The Coronavirus Disease (COVID 19) outbreak has become a pandemic that affects global trade patterns and connectivity. United Nations Conference on Trade and Development (UNCTAD) predicts a global economic recession. On the global level, Micro, Small and Medium Sized Enterprises (MSMEs) are especially challenged to sustain their business operations due to restrictions on mobility internationally. According to International Labour Organisation’s Report on COVID-19 and the world of work: Impacts and Responses, despite the existing influence on the health of some of the MSME owners and hired employees, travel restrictions and quarantine measures in their home countries limit the trading capacities of the companies. Customers, in China and beyond, are also limiting their amount of purchase during the pandemic period. Both the demand and supply sides are challenging the operation of MSMEs.
The emerging Asia also faces immense pressure on the economic conditions. This has partially been resulted from the trade restrictions between the region and their biggest trade partners, USA and China (OECD).
ILO suggests that, large-scale fiscal and monetary policies are necessary to stablise the economy, while social protection mechanisms are also essential to mitigate the social impacts of the potential loss of employment, lowered productivity capacities of workers and the restrained consumption among workers and their families due to the reduced income.
Asian countries are discovered to have the fiscal leeway and the banking sectors are “well-capitalised”; however, MSMEs, which take up 90% of the region’s businesses, relying heavily on the monetary support the banks can offer during this special period. From March onwards, border controls are more severely imposed in Emerging Asia which affected the global value chain, and in turn, lead to particular hampering for the operation of MSMEs specialising on exports (OECD).
China’s support policies and easing measures for especially domestic and also international MSMEs are provided for the reference of MSMEs which export products to China and policy makers in other countries.
China’s measures to support domestic MSMEs and foreign MSMEs operating in China
To buffer the economic shock on the global scale, OECD encourages governments to remove trade restrictions to promote people’s confidence, provide short-term employment schemes for the unemployed, cash transfers to the self-employed and special support packages for SMEs in a bigger scheme of delayed tax payments and VAT reductions or deferrals. The State Council predicts that, Chinese economy will rebound in the second half of the year. China has imposed both demand and supply side support measures, following three key principles of “maintaining steady consumption and guaranteeing employment”, “combine fiscal and monetary policies”, and “utilising China’s finance base and facilitate effective, prompt and targeted support for MSMEs”.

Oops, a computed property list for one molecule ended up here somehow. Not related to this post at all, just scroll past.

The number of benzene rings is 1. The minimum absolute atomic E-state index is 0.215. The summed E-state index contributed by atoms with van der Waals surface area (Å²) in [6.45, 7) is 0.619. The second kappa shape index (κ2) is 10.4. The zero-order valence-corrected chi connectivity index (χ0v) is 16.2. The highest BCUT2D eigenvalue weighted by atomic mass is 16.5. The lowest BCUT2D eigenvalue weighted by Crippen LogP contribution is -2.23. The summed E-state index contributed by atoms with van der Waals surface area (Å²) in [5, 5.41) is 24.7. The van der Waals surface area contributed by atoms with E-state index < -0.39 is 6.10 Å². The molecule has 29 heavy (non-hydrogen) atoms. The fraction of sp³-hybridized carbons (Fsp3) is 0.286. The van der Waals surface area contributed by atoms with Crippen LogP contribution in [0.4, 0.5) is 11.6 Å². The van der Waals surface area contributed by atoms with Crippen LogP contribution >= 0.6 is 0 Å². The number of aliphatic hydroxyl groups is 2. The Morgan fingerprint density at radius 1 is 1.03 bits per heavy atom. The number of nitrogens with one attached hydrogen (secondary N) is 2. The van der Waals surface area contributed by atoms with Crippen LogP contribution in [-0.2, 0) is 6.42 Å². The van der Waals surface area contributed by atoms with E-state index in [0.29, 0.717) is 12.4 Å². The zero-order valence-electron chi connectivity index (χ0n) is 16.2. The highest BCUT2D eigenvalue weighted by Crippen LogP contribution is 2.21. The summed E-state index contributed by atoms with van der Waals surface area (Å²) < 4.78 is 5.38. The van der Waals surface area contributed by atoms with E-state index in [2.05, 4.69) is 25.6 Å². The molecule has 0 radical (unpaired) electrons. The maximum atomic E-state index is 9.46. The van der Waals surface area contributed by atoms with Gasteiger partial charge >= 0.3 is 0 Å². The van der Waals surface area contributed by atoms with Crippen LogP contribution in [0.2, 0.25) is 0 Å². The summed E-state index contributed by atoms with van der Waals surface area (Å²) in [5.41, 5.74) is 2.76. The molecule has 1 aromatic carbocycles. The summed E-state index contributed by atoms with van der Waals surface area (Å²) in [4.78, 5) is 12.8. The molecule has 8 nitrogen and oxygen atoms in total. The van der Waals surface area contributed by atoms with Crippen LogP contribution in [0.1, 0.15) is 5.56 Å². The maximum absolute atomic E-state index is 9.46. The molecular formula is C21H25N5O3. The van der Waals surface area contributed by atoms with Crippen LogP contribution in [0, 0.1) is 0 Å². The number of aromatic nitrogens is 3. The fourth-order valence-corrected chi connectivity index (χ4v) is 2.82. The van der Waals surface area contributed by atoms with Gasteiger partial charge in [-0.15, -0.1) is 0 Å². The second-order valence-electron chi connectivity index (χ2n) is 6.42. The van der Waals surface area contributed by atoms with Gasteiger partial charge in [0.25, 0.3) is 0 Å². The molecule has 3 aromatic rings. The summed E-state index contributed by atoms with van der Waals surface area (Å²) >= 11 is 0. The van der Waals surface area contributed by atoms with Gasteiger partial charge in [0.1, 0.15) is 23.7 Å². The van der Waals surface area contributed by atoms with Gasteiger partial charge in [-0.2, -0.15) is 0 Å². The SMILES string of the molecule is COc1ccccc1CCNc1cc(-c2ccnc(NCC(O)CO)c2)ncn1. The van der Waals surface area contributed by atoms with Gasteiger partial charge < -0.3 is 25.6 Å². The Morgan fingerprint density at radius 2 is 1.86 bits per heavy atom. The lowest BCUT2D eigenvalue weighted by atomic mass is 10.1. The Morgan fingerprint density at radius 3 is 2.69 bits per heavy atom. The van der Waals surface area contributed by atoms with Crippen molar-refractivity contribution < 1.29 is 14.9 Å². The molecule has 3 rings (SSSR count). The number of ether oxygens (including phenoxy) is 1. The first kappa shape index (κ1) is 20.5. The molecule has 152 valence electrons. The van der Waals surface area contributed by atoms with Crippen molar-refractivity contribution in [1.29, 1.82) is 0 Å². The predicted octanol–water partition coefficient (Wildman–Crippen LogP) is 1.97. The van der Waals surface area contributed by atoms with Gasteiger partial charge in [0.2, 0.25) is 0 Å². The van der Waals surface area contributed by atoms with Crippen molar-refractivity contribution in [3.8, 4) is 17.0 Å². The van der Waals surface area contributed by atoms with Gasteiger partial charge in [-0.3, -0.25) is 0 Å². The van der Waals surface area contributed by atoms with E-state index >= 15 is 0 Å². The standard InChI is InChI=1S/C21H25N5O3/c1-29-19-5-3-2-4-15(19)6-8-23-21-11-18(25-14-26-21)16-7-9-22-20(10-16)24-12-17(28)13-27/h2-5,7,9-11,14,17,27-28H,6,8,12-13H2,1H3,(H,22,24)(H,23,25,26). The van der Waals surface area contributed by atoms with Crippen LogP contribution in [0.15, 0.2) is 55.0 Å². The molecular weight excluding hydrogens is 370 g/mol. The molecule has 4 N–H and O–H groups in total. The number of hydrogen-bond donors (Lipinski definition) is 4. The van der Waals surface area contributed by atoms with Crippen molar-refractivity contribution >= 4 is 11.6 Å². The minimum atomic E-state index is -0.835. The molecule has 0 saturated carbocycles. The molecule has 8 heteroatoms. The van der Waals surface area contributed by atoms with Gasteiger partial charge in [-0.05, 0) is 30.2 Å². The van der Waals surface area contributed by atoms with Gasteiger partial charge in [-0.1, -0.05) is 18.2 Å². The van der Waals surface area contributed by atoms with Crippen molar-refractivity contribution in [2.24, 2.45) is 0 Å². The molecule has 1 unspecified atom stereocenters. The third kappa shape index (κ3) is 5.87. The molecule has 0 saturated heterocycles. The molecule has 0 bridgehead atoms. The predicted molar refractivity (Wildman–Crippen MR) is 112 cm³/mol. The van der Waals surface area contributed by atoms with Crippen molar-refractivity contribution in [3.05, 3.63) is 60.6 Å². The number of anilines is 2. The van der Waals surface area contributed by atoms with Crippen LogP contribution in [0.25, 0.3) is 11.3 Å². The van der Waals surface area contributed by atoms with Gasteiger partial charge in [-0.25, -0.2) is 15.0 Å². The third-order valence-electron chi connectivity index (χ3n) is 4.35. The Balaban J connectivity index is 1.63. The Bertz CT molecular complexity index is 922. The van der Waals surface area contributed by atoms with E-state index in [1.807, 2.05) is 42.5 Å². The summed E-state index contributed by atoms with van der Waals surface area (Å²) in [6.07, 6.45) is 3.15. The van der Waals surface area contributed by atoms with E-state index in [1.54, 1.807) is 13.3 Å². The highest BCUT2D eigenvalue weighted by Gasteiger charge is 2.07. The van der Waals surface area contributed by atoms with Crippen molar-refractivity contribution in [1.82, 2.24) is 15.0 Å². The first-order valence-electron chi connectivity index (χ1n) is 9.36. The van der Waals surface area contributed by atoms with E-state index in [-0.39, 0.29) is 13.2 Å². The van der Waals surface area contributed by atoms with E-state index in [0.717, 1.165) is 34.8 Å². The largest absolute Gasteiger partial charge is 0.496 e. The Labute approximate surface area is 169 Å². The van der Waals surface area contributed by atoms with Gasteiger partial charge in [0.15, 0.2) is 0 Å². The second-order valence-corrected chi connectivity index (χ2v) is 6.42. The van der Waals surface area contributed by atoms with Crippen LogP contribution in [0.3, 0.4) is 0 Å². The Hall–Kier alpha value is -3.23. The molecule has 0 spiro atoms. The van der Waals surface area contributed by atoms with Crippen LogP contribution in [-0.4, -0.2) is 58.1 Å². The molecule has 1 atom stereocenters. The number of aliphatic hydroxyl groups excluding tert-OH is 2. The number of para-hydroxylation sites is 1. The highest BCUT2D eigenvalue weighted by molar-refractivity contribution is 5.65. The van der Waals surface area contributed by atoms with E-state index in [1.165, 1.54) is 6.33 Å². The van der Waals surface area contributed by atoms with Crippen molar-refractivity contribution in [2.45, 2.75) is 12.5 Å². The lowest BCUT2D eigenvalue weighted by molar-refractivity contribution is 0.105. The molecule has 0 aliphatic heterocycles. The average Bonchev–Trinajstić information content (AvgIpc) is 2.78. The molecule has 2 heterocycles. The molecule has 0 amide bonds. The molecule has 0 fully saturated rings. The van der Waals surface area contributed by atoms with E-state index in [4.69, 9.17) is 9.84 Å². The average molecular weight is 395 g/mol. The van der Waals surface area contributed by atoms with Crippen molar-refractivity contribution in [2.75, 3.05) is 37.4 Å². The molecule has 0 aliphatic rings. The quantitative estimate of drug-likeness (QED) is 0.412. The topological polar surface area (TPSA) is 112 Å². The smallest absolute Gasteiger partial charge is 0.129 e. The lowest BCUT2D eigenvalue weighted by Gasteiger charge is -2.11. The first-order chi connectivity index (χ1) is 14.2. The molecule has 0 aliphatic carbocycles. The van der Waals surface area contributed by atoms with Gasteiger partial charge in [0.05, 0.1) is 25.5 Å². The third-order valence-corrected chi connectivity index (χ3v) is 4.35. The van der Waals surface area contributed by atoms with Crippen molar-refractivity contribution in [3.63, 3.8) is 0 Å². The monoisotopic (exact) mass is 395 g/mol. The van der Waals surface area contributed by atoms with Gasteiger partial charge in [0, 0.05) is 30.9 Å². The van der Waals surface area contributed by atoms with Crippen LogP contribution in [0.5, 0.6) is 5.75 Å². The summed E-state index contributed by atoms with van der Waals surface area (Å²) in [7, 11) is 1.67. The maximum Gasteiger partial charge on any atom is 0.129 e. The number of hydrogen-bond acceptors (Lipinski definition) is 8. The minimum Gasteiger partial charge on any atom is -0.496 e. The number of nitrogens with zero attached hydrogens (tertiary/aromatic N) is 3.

On the supply side, Chinese government has implemented a series of easing measures, symbolic ones include:
Based on China Europe International Business School (CEIBS)’s first hand data and desk research data collected from China’s National Bureau of Statistics and Zhejiang MYbank, among all Chinese market actors, there are more than 90% being small and micro enterprises. Furthermore, averagely, every self-employed person provides additional 2.37 jobs. Since the outbreak of the pandemic, Chinese business activities have been influenced due to the slowed circulation of raw materials, labour productivity, logistics and sales. Around 70% of shops face difficulties such as being unable to operate normally or being forced to shut down in China due to COVID 19. To support domestic MSMEs to rebound, China’s Central Government and local governments have taken a series of cushioning economic measures.
Technology supporting Work Resumption: On the supply side, the government supports Chinese MSMEs to identify alternative ways to resume work. As announced by the Ministry of Industry and Information Technology of the People’s Republic of China (MIIT), local governments are instructed to invest in their research and promotion of AI, Virtual Reality, Cloud platforms, internet of things and Fintech to support the local industries to function online. In addition, via MIIT’s database, businesses that encounter difficulties to resume operation are tracked down, and an One-to-One support mechanism is established. Experts share suggestions to the businesses via video calls and group chats on social networks. MIIT also research into the global pandemic situation with regard to the international value chains to prepare the domestic businesses.
Eased Value Added Tax rate: The Ministry of Finance announces that, from 1 March to 31 May, MSMEs in Hubei Province are not obliged to pay VATs; MSMEs in other provinces or autonomous cities in China are obliged to pay a lower tax rate of 1% on taxable sales revenue if their previous VAT rate was set at 3%.
Extending easing taxation policies for SMEs: to encourage banks and medium/small sized financial entities lending money to the SMEs, a policy in which defines that no taxation will be charged on the interests obtained by the financial entities by lending to the SMEs came out in 2017. The policy was supposed to be only functional until 31 December 2019, however, due to the Covid 19 Situation, the policy was extended to be functional by 31 December 2023 (State Administration of Taxation’s summary on all policies of taxation supporting the control of Covid 19 situation and rebound of Economy).